IoT: IP, therefore I am

40Communication is essential for society and commerce, but it depends on a common language. Paul Skelton explains how this can be readily achieved.

As technology marches on, so does the quest for an ideal platform that will ably support the Internet of Things, or IoT.

Geoff Mulligan, founder of the Internet Protocol for Smart Objects (IPSO) Alliance, contends that the platform should be built on an open IP backbone.

“Open standards are a much better long-term vision for the IoT,” he says.

“Look at the internet itself. It is made up of a bunch of incompatible protocols that would be impossible to navigate without open standards like IP. You would need one computer to watch YouTube and another to access Facebook.

“Computers are programmed to talk to incompatible protocols, but that works only because computers have a lot of memory.

“Embedded devices – like a thermostat, door lock or sensor – don’t have enough computing capability for all the different protocols. Instead, you get locked into a single solution. Otherwise, manufacturers have to build ridiculously complex devices that can shift from one protocol to another, which creates several potential failure points.

“So there are several reasons why you don’t want to build the IoT as a network of proprietary stovepipes then try to cobble them together.”

Geoff, who also developed the 6LoWPAN protocol and is a Presidential Innovation Fellow, says this is why 12 companies – including Intel and Cisco – initially formed the IPSO Alliance.

“In 2008 we noticed that lots of new proprietary technologies were emerging. We felt that this would fragment the IoT market, particularly in the field of smart grids or smart energy. Many vendors were trying to sell their own solutions.

“The IPSO Alliance has never been about building a unique protocol or specification for the IoT. We just want to use IP and open standards.”

Geoff says the biggest challenge for the IPSO Alliance is to counter IP mistruths spread by other groups.

“So many people have misconceptions about the technology. Some say you can’t use IP because it’s too big, or it wouldn’t work for small devices.

“We are dispelling the myths surrounding open standards. Many vendors that used to promote proprietary solutions are beginning to embrace open standards such as IP.

“For example, Zigbee Alliance has done so after 10 years of going it alone.”

Geoff says there are other challenges for IP as it continues to find a place in the IoT.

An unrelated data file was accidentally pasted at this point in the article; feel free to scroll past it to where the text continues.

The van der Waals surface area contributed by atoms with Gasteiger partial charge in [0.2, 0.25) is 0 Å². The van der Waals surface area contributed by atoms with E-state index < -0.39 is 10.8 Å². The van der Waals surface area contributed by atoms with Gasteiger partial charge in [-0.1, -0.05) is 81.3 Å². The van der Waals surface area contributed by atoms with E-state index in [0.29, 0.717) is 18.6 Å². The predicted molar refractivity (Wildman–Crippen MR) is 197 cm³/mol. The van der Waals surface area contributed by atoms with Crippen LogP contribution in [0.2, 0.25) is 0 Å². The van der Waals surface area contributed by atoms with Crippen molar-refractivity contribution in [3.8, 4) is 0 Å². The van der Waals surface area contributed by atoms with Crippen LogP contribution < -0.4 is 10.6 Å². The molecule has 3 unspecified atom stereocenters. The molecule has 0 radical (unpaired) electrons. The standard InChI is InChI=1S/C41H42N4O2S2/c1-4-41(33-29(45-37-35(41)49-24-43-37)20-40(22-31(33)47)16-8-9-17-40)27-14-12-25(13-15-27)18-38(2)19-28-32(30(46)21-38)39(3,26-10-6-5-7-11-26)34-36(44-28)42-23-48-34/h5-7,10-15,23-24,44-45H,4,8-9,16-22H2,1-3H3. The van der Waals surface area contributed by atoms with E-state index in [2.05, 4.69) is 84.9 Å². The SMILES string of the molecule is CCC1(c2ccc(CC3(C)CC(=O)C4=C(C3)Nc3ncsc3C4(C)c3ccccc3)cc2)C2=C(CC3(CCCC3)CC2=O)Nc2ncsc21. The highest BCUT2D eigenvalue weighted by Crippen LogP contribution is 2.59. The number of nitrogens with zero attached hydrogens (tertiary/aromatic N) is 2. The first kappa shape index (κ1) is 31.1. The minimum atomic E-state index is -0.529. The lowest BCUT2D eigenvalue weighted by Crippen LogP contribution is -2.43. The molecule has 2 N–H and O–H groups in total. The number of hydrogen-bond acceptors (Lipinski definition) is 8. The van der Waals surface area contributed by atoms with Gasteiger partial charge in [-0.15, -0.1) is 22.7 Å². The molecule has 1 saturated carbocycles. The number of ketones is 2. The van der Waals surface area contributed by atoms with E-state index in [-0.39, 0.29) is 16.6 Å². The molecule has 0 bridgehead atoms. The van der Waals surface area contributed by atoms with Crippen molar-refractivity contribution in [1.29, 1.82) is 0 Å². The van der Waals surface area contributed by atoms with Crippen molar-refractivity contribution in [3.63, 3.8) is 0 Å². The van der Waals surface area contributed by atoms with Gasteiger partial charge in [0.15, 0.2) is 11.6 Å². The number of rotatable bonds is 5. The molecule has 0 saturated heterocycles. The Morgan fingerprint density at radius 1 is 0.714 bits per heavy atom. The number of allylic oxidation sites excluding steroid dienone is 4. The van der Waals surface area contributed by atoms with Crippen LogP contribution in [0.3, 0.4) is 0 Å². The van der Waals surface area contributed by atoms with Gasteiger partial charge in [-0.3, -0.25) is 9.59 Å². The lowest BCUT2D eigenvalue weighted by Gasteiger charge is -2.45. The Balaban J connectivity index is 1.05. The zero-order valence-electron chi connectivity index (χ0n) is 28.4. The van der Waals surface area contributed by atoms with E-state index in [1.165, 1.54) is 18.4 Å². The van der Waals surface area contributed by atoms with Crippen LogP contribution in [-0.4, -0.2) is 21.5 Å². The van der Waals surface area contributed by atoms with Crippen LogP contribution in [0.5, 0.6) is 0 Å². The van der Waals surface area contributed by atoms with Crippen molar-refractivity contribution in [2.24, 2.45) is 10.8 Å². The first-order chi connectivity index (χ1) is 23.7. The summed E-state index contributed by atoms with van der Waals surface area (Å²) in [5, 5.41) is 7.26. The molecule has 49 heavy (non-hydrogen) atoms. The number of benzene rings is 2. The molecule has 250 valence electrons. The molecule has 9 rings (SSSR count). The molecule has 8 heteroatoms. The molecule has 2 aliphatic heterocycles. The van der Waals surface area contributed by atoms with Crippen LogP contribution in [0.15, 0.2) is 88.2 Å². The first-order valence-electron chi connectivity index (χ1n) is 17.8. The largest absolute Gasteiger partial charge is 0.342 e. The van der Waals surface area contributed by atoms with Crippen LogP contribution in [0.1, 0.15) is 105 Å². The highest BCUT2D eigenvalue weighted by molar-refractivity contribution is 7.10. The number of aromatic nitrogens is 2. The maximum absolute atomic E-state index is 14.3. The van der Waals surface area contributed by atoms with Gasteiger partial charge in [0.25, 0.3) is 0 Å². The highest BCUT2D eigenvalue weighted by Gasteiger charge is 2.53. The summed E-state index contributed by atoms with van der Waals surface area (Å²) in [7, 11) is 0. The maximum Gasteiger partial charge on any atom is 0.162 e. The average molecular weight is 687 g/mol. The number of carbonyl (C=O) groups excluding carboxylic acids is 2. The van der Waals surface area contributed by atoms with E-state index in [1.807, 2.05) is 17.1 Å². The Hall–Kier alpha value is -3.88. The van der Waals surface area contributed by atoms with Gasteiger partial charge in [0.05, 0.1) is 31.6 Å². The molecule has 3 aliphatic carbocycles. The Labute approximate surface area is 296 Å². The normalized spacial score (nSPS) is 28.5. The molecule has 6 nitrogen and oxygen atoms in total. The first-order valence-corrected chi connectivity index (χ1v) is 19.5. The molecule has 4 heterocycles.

“Identity management, privacy and life cycle management are issues – even if we are all using the same protocol.

“If the protocol doesn’t ensure the privacy of data that comes off the device, or manage its identity and life cycle, then it won’t succeed.

“Think about it this way: people aren’t concerned about throwing out a defunct light bulb, but what if it had been connected to your network?

“Just because the bulb dies, that doesn’t mean the microcontroller and the brains in the bulb die too. This could conceivably give someone access to a home or building network, then to a security system.

“IPSO wants to figure out how we manage that kind of scenario over billions of devices. The next frontier is to develop a standard way of dealing with it for the entire IoT.”

Geoff acknowledges that IP isn’t the be-all and end-all.

“IP is not the end of the story. It makes the connection possible, but it’s no good if the devices don’t speak a common language.

“To get people on a common network, IPSO has been working on some standardisation at the higher layers.

“If it’s a light bulb from Sylvania and a light switch from Schneider, or a TV from Samsung and a washing machine from Whirlpool, those devices can connect over IP – but they still need higher-level communications.”

The advantage in using IP is that we don’t need to wait for another protocol to prove itself.

“If you chose a proprietary standard, who knows how long it will be around?

“IP has been around for about 50 years, and it will be around for at least another 50.”

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Reference: Connected Home

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